It is easy to think that domestic violence victims without children should have a relatively “easy” divorce, but that is usually not the case. Many times, in marriages without children, the batterer may try even harder to continue to subject the victim of abuse and control because once the divorce is over there may not be a legal basis to continue any type of relationship. So, it is important to be prepared, even in a divorce without children, for potentially highly contested litigation.
In a divorce case involving domestic violence, in which the couple has no children between them, there are several issues that typically come up during the divorce – one, the need for a protective order; two, the potential claim for a marital tort that should be brought within the context of the divorce; and three, the impact the domestic violence has on a claim for a disproportionate share of the community’s estate.
To ask for a protective order, you must establish that family violence has been committed against you and the respondent is likely to commit family violence against you again in the future. Usually, the evidence that family violence has occurred in the past is readily available. Typically, the evidentiary, legal, and factual disputes center most over whether the family violence is likely to occur again in the future once the romantic relationship has ended, the couple are usually no longer living together, and the couple do not share children so they will unlikely be required to interact on a regular basis.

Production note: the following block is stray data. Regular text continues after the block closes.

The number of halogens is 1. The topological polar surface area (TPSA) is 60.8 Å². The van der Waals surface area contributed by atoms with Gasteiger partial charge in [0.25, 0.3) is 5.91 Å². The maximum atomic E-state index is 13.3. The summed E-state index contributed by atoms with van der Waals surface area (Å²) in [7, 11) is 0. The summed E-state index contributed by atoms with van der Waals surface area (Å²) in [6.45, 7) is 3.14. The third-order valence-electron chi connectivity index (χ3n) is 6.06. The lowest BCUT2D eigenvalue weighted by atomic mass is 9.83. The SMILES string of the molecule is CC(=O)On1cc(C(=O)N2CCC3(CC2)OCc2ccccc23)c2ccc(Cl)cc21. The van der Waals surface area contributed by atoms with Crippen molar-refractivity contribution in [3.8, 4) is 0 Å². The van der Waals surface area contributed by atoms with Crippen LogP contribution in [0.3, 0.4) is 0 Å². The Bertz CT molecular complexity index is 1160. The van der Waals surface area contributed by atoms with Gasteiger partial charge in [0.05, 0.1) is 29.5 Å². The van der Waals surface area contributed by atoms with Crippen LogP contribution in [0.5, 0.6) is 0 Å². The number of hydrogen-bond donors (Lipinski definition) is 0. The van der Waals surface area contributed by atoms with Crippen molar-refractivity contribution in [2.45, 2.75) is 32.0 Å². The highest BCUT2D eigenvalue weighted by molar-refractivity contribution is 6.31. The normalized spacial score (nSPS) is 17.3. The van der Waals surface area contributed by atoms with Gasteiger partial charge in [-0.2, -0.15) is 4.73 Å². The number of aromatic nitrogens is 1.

Every case is unique and the facts of your matter should be thoroughly evaluated with the attorney of your choice as you decide whether to pursue a protective order against your soon to be ex-spouse. If a protective order is granted for your protection, the usual duration of court ordered protection is two years from the granted relief. It is critical that you alert law enforcement about the existence of the protective order once granted so that they may appropriately response should the need for protection or a 911 crisis arise after the Court has rendered its order.
When evaluating the claims for marital torts and a disproportionate share of the community estate, detail and evidence development and presentation is key. A marital tort should be developed and evaluated no differently than a personal injury claim. The evidence supporting the claim that the batterer’s actions caused the victim’s injuries and resulting damages must be presented to the Court within the context of the final trial on the merits of the divorce. Recovery of damages, such as money lost for missed days of work, expenses paid for medical or therapeutic care because of the abuse, and pain, loss, suffering, and future losses should be evaluated with your attorney as you make your determination on what type of relief to seek from the Court.
For people going through domestic violence, divorce can add stress to a situation that already contains a great deal of stress. The goal is ultimately to start a new life, and as a lawyer who works with people surviving domestic violence, I’m here to help you determine what you want your post-divorce life to look like.